• To broad-base technology-aided teaching and learning, States and UTs are being actively involved to contribute and use the Digital Infrastructure for Knowledge Sharing (DIKSHA) platform).

Programmes and Schemes in higher education

  • The government launched Pandit Madan Mohan Malaviya National Mission on Teachers and Teaching (PMMMNMTT) which aims at building a strong professional cadre of teachers by setting performance standards and creating top class institutional facilities for innovative teaching and professional development of teachers in higher education.
  • Higher Education Financing Agency (HEFA) was established to provide a sustainable financial model for higher education institutions, Kendriya Vidyalayas, Navodaya Vidyalayas, AIIMS and other educational institutions of the Ministry of Health with the objective to fund projects to the tune of ` 1 lakh crore by 2022.
  • National Educational Alliance for Technology (NEAT) announced a PPP Scheme for using technology for better learning outcomes in Higher Education. The objective is to use Artificial Intelligence to make learning more personalised and customised as per the requirements of the learner.
  • The Department of Higher Education, in the Ministry of Human Resource Development, has finalized and released a five-year vision plan named Education Quality Upgradation and Inclusion Programme (EQUIP).
  • SWAYAM 2.0 was launched to offer online degree programmes with enhanced features and facilities by top-ranking universities.
  • Deeksharambh’ a guide to student induction programme and ‘PARAMARSH’ scheme is to mentor institutions seeking National Assessment and Accreditation Council accreditation are some of the other major schemes of Department of Higher Education launched in 2019.

SKILL DEVELOPMENT

General education improves knowledge of the people while skill training enhances their employability and equip them to tackle requirements of the labour market.

  • According to the Periodic Labour Force Survey (PLFS), 2017-18 only 13.53% of the workforce in the productive age-group of 15-59 years has received training (2.26% formal vocational/technical training and 11.27% informal training).
  • A large section among informally trained workers, about 55.9% received it either through self-learning (28.66%) or hereditary (27.24%) and about 38.51% have received it on-the-job.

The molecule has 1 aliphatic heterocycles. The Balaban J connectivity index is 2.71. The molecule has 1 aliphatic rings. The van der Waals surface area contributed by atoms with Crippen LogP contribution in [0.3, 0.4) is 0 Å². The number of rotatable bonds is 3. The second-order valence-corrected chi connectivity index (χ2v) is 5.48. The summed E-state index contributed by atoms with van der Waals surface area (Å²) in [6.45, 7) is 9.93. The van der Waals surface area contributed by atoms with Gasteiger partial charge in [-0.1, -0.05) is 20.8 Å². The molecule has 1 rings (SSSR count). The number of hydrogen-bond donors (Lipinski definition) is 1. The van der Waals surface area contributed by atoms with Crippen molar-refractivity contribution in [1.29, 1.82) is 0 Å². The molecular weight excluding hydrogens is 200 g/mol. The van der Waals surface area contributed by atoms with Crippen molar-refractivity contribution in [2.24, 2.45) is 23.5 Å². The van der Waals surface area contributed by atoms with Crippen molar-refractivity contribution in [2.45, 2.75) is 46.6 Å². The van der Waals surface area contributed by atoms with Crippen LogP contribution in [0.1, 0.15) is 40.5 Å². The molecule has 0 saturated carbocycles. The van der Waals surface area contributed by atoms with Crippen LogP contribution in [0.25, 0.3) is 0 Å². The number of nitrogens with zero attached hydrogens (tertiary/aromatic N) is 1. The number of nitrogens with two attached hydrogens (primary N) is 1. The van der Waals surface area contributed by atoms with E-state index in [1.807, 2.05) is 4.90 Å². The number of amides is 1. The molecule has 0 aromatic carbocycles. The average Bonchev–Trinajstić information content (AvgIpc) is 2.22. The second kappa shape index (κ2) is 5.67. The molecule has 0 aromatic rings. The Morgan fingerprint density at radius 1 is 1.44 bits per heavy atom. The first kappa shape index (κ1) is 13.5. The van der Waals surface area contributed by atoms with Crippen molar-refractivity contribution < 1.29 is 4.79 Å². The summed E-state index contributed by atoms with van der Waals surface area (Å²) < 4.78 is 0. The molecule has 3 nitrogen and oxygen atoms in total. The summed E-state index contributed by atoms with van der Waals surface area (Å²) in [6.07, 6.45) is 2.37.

Under the Skill India Mission, the Government implements the Pradhan Mantri Kaushal Vikas Yojana (PMKVY) 2016-20, under which, 69.03 lakh (appx.) (38.01 lakh Short Term Training + 31.02 lakh Recognition of Prior Learning) candidates have been trained throughout the country as on 11thNovember 2019.

A wide range of reforms has been introduced to the Apprenticeship Rules, 1992 for expansion and outreach of apprenticeship policy.

STATUS OF EMPLOYMENT IN INDIA

As per PLFS estimates

  • The share of regular wage/salaried employees has increased by 5 percentage points from 18% in 2011-12 to 23% in 2017- 18 as per usual status.
  • In absolute terms, there was a significant jump of around 2.62 crore new jobs in this category with 1.21 crore in rural areas and 1.39 crore in urban areas.
  • Remarkably, the proportion of women workers in regular wage/salaried employees category has increased by 8 percentage points (from 13% in 2011-12 to 21% in 2017- 18) with the addition of 0.71 crore new jobs for female workers in this category.
  • Among the self-employed category (consists of employers, own-account workers, and unpaid family labour), while the proportion of own-account workers and employers increased, the proportion of unpaid family labour (helper) has declined, especially for females between 2011-12 and 2017-18. The proportion of total self-employed workers, however, remained unchanged at 52% during this period.
  • The distribution of workers in casual labour category decreased by 5 percentage points from 30% in 2011-12 to 25% in 2017-18 with the decline being in rural areas.

Formalization of Jobs

According to the Annual Survey of Industries (ASI) Between 2014-15 and 2017-18, the total number of workers engaged in the sector increased by 14.69 lakh while total persons engaged (inclusive of employees and employers) increased by 17.33 lakh.

  • To indicate the extent of formalization of workforce by extending coverage of organized social security, the Government since September 2017 publishes the monthly payroll data indicating the number of new subscribers who have availed benefits under three major social security schemes, viz;
    • the Employees’ Provident Fund (EPFO)
    • Employees’ State Insurance Scheme (ESIC) and
    • the National Pension Scheme (NPS).
  • Of these, EPFO has more than 6 crore active members (with at least one month contribution during the year). EPFO manages social security funds of workers in the organized/semi-organized sector in India. The payroll data of EPFO for 2019-20 as on 20th December 2019 shows a net increase of 55.6 lakhs as EPFO subscriber compared to 61.12 lakhs in 2018-19.
  • The estimates of share of workers in informal sector in non-agricultures and AGEGC (Agricultural sector excluding only growing of crops, market gardening, horticulture and growing of crops combined with farming of animals) sectors obtained from the NSO-EUS and PLFS 2017-18, also show a decline from77.5% in 2004-05 to 68.4% in 2017-18, with the decline being more pronounced among females.